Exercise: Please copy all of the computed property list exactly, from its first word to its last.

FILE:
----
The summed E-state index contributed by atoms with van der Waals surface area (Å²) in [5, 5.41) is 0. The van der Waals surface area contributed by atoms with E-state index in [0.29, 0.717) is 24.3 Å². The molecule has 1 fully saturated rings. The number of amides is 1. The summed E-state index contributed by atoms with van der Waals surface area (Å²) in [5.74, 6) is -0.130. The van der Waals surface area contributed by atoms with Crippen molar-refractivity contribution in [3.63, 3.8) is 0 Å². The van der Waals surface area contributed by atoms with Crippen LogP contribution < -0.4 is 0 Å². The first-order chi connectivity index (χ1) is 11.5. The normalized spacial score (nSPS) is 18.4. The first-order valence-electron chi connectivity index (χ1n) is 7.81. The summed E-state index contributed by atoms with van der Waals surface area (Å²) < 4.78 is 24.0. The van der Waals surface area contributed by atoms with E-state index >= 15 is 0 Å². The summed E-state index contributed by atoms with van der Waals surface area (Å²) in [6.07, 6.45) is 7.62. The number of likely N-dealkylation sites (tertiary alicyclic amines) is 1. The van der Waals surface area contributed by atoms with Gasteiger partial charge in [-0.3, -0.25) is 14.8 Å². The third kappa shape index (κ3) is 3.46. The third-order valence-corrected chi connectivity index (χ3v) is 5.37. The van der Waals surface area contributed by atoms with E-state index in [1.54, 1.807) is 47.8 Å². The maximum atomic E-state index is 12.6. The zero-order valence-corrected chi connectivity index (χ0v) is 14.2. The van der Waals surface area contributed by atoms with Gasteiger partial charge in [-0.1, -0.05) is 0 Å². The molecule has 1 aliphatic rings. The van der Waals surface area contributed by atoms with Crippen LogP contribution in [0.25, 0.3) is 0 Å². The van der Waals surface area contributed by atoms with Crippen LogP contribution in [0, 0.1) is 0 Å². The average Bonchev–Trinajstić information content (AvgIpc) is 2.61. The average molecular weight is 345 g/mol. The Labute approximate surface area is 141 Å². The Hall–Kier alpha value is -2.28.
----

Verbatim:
The summed E-state index contributed by atoms with van der Waals surface area (Å²) in [5, 5.41) is 0. The van der Waals surface area contributed by atoms with E-state index in [0.29, 0.717) is 24.3 Å². The molecule has 1 fully saturated rings. The number of amides is 1. The summed E-state index contributed by atoms with van der Waals surface area (Å²) in [5.74, 6) is -0.130. The van der Waals surface area contributed by atoms with Crippen molar-refractivity contribution in [3.63, 3.8) is 0 Å². The van der Waals surface area contributed by atoms with Crippen LogP contribution < -0.4 is 0 Å². The first-order chi connectivity index (χ1) is 11.5. The normalized spacial score (nSPS) is 18.4. The first-order valence-electron chi connectivity index (χ1n) is 7.81. The summed E-state index contributed by atoms with van der Waals surface area (Å²) < 4.78 is 24.0. The van der Waals surface area contributed by atoms with E-state index >= 15 is 0 Å². The summed E-state index contributed by atoms with van der Waals surface area (Å²) in [6.07, 6.45) is 7.62. The number of likely N-dealkylation sites (tertiary alicyclic amines) is 1. The van der Waals surface area contributed by atoms with Gasteiger partial charge in [-0.3, -0.25) is 14.8 Å². The third kappa shape index (κ3) is 3.46. The third-order valence-corrected chi connectivity index (χ3v) is 5.37. The van der Waals surface area contributed by atoms with E-state index in [1.54, 1.807) is 47.8 Å². The maximum atomic E-state index is 12.6. The zero-order valence-corrected chi connectivity index (χ0v) is 14.2. The van der Waals surface area contributed by atoms with Gasteiger partial charge in [-0.1, -0.05) is 0 Å². The molecule has 1 aliphatic rings. The van der Waals surface area contributed by atoms with Crippen LogP contribution in [0.25, 0.3) is 0 Å². The van der Waals surface area contributed by atoms with Crippen LogP contribution in [0, 0.1) is 0 Å². The average Bonchev–Trinajstić information content (AvgIpc) is 2.61. The average molecular weight is 345 g/mol. The Labute approximate surface area is 141 Å². The Hall–Kier alpha value is -2.28.